Reflecting on an incomplete revolution

Complete the Circle
By By George Evans
I remember the summer of 1964 and plan to participate in some of the 50th anniversary events of Mississippi Freedom Summer at Tougaloo College on June 25-29. I was a native of Vicksburg, had finished college a year before and had just completed one year of law school and had started seminary studies at a Benedictine Monastery in Conception, Missouri. Mississippi was in an absolute turmoil.  I’m not sure we knew it at the time but a social revolution was in progress. Students, both black and white, were pouring into the state from colleges all over the country with the sole intent of registering new voters.

The summer before the freedom riders had come. That effort had been directed at integrating accommodations and bus stations. Progress in that area was on the way. This was different. These students, and those in charge, were staying here for weeks or months, not passing through or being sent to Parchman.

They were working to organize people who had never before voted and who, for the most part, had not been taught how to register to vote nor encouraged to do so. Tension ran high. A major black vote could threaten the way of life of segregation and white supremacy which prevailed.  The threat of school integration had lingered for 10 years since Brown vs. Board of Education and deep down whites knew the delay couldn’t last forever (it ended six years later in 1970).  A black vote along with the federal action being taken could mean a power shift.

The tension that built with incident after incident during the early days of June, erupted with the killing of three civil rights workers, James Earl Chaney, Andrew Goodman, and Michael “Mickey” Schwerner on June 21-22 in Neshoba County. They were missing for weeks after being released from jail at night. National media and the best the FBI had to offer descended upon Mississippi and Neshoba County. National news reported daily.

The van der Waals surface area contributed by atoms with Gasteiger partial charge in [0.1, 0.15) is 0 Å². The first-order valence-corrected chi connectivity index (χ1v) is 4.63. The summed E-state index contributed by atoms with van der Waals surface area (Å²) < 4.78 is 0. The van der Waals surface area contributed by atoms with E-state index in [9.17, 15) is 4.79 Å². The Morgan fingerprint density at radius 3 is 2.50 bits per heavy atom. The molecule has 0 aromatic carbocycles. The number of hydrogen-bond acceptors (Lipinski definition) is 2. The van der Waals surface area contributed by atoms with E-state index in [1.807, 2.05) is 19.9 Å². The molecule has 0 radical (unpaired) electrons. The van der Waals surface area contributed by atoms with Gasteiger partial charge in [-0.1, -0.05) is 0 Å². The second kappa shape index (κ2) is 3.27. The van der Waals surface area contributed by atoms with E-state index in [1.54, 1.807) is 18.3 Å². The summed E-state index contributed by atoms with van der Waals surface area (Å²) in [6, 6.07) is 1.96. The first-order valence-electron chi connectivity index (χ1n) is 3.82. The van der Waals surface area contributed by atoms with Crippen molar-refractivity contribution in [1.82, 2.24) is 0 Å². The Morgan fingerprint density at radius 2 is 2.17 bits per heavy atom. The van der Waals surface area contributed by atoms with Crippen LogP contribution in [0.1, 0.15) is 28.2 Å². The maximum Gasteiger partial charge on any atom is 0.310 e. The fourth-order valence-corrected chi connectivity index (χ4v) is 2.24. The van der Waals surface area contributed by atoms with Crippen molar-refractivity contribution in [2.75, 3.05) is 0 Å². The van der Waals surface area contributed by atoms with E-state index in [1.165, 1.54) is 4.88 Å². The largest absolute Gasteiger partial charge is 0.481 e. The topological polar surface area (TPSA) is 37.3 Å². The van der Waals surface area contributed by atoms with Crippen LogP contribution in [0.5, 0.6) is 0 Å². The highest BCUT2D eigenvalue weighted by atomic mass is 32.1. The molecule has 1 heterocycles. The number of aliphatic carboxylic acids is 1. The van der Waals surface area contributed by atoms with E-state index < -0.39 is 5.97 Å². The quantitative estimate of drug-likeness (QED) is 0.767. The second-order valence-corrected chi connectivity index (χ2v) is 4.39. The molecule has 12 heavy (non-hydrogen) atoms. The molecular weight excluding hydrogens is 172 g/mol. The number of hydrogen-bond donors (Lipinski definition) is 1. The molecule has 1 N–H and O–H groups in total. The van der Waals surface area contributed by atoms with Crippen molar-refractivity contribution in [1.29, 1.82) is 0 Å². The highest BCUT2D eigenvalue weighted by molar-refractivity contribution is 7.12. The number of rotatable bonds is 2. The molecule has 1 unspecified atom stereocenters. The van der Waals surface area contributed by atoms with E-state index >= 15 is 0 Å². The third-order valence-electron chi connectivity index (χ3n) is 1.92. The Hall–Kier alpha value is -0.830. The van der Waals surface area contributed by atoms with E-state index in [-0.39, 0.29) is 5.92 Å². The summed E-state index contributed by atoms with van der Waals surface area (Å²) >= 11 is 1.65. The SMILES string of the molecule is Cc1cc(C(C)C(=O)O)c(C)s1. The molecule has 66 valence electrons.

The bodies of the three workers were found in an earthen dam in Neshoba County 44 days later, Aug. 5, 1964. The outrage over their deaths, assisted in the passing of the Civil Rights Act of 1964 and the Voting Rights Act of 1965. Mississippi had shot itself in its foot.

Freedom Summer 1964 brought forth some leadership from churches and synagogues, particularly the Catholic and Episcopal bishops, some other church leaders and the Jewish rabbis pleading for restraint and tolerance in the name of Judeo-Christian principles. In truth, as I saw it at the time, this effort was welcomed, took courage and made me proud. But it was limited and unsupported by the vast majority of the churches and people who remained silent.
The accommodation that the churches had made for years with segregation was taking its toll. Change is never easy and for most whites, this was CHANGE IN CAPITAL LETTERS. I think we were all (even those who embraced the changes) a little afraid of what the future held because of the uncertainty that a social and cultural revolution brings. This was a change in a way of life. This was a true social/cultural revolution.

Looking back after 50 years we see great progress. Black elected officials are found all over Mississippi in great numbers. More and more black Mississippians graduate from college and professional schools and take their place in meaningful and well-paying jobs in business, education, the arts and professions. Restaurants and theaters and recreational venues of all kinds reverberate with  black patrons and couples and perhaps even more significantly with mixed race patrons and couples.  Schools and universities are well integrated.
Despite the progress enormous work still remains. The African American poverty rate in Mississippi is awful and disproportionate to that of Caucasians and Asians. The same is true for those in prisons and those born out of wedlock. The tensions of 50 years ago have abated but new fears and anxieties between races still endure and God’s command to love your neighbor as yourself still goes wanting.

Churches have made progress but until secular materialism is confronted and overcome the self absorption and narcissism it leads to will continue the need for a new social/cultural revolution as did segregation. Until we buckle down on that enormous undertaking we will not achieve that which many hoped to achieve 50 years ago – justice, peace, prosperity. There will be no further progress in race relations and no further social/cultural revolutions until we reach out and touch and embrace our neighbor, actually love our neighbor as ourself.
(George Evans is a pastoral minister at Jackson St. Richard Parish.)